"Pursuant to 8 USC § 1101(a)(27)(J) (as amended by the William Wilberforce Trafficking Victims Protection Reauthorization Act of 2008, Pub L 110-457, 122 U.S. Stat 5044) and 8 CFR 204.11, a special immigrant is a resident alien who is, inter alia, under 21 years of age, unmarried, and dependent upon a juvenile court or legally committed to an individual appointed by a state or juvenile court" (Matter of Trudy-Ann W. v Joan W., 73 A.D.3d 793, 795; see Matter of Gurwinder S., 155 A.D.3d 959; Matter of Maria P.E.A. v Sergio A.G.G., 111 A.D.3d 619, 620). "Additionally, for a juvenile to qualify for special immigrant juvenile status, a court must find that reunification of the juvenile with one or both of the juvenile's parents is not viable due to parental abuse, neglect, abandonment, or similar parental conduct defined under State law, and that it would not be in the juvenile's best interest to be returned to his or her native country or country of last habitual residence" (Matter of Marvin E.M. de P. [Milagro C.C.-Mario Enrique M.G.], 121 A.D.3d 892, 893; see Matter of Maria P.E.A. v Sergio A.G.G., 111 A.D.3d at 620; Matter of Trudy-Ann W. v Joan W., 73 A.D.3d at 795).

         "Only once a state juvenile court has issued this factual predicate order may the child, or someone acting on his or her behalf, petition the [USCIS] for SIJS" (Matter of Marisol N.H., 115 A.D.3d 185, 188-189). "Ultimately, the determination of whether to grant SIJS to a particular juvenile rests with USCIS and its parent agency, the Department of Homeland Security" (Matter of Enis A.C.M. [Blanca E.M.-Carlos V.C.P.], 152 A.D.3d 690, 692). Consequently, the state or juvenile court is not making an immigration determination when it makes the requisite SIJS findings (see id. at 692).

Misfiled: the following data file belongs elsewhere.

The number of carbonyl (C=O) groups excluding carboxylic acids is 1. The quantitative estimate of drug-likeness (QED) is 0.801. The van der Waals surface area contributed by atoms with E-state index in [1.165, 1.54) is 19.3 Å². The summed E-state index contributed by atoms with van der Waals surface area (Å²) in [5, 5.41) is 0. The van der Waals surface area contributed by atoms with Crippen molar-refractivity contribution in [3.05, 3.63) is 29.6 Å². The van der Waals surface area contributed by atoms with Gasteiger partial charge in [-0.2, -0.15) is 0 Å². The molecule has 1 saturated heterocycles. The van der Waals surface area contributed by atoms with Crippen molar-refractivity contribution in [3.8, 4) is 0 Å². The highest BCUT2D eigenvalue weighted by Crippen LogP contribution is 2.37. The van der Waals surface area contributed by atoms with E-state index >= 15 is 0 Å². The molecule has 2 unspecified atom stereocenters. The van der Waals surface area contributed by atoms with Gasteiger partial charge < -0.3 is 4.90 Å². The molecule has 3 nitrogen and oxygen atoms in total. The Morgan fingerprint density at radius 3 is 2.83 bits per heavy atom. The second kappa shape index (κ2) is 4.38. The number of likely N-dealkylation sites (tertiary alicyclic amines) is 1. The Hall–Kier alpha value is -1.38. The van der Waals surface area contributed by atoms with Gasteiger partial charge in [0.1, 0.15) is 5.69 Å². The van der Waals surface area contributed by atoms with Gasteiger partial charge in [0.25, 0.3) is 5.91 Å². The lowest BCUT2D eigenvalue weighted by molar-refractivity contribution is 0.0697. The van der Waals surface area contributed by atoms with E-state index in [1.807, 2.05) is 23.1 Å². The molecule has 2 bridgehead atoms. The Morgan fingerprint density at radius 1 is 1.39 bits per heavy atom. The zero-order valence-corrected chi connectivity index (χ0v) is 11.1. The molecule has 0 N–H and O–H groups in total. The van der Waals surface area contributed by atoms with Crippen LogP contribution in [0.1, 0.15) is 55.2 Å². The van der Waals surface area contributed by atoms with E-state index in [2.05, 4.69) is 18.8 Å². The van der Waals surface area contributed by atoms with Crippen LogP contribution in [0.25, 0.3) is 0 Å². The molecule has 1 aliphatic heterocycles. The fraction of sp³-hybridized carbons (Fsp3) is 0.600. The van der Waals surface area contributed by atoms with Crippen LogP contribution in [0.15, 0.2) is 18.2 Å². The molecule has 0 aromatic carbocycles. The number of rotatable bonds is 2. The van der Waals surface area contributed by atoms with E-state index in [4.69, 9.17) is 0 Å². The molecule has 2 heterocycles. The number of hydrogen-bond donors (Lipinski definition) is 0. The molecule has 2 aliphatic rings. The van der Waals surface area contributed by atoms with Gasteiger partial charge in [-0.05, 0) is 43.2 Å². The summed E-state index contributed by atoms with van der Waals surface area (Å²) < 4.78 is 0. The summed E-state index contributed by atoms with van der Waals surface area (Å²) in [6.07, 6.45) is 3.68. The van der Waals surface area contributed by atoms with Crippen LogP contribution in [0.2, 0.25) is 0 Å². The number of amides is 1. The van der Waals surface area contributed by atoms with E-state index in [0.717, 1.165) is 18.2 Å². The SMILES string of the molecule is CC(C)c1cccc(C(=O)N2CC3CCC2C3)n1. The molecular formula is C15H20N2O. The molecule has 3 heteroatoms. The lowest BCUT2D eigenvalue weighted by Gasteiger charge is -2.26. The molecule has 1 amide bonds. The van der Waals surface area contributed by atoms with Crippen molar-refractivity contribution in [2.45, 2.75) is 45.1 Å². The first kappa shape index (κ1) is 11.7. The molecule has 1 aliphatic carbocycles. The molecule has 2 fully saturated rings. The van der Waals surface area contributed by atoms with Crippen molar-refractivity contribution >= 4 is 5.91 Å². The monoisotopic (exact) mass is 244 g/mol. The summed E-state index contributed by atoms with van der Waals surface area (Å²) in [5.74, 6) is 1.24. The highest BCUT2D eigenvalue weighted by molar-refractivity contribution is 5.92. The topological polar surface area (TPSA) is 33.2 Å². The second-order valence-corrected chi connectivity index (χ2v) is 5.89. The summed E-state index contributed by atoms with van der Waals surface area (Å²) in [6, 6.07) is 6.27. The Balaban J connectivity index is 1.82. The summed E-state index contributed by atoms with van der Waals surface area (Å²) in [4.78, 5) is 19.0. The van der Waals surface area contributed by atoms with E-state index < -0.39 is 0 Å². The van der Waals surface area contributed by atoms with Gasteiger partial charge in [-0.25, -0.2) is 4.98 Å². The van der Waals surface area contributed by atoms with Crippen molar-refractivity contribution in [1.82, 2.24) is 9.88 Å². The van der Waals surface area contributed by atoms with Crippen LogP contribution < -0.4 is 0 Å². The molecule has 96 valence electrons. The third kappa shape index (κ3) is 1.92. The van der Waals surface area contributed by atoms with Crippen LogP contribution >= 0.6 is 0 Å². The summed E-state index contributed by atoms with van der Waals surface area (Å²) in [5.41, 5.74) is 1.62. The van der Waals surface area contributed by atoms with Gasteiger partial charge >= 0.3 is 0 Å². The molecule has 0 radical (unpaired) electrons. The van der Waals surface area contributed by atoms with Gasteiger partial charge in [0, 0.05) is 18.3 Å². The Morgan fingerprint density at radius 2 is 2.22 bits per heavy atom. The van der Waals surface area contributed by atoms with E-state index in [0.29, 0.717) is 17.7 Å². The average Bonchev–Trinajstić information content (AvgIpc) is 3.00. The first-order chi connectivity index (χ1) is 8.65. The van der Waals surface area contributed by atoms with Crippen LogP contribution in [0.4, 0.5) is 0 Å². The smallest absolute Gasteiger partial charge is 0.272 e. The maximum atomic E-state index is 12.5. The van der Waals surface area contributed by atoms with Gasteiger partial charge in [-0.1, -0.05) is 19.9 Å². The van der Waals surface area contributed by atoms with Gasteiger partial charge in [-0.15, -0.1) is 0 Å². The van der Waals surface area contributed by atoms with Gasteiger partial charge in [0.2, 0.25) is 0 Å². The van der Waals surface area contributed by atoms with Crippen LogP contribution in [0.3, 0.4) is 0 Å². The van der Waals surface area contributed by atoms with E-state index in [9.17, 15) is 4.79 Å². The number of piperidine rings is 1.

Based upon our independent factual review, we conclude that the record supports a finding that reunification of the child with one or both of his parents is not viable due to parental neglect and abandonment (see Matter of Dennis X.G.D.V., 153 A.D.3d 628, 630; Matter of Enis A.C.M. [Blanca E.M.-Carlos V.C.P.], 152 A.D.3d at 692; Matter of Oscar J.L.J. [Segundo R.L.T.], 151 A.D.3d 969). The child testified that, while in El Salvador, although he was approached by gang members to join their gang during his walk to school, his parents did not make any arrangements for his transportation to and from school to ensure his safety or do anything to deter such recruitment activities although aware of such activities and the fact that a neighborhood boy, who resisted the gang's efforts, was killed while traveling to another village (see Matter of Dennis X.G.D.V., 153 A.D.3d at 630). Moreover, the child testified that his parents strongly encouraged him to leave the family home in El Salvador but did not provide alternate living arrangements and have not supported him since his arrival in New York.

         Accordingly, the Family Court should have granted the petitioner's motion for the issuance of an order, inter alia, making specific findings so as to enable the child to petition for SIJS. Since the record is sufficient for this Court to make its own findings of fact and conclusions of law, we find that reunification of ...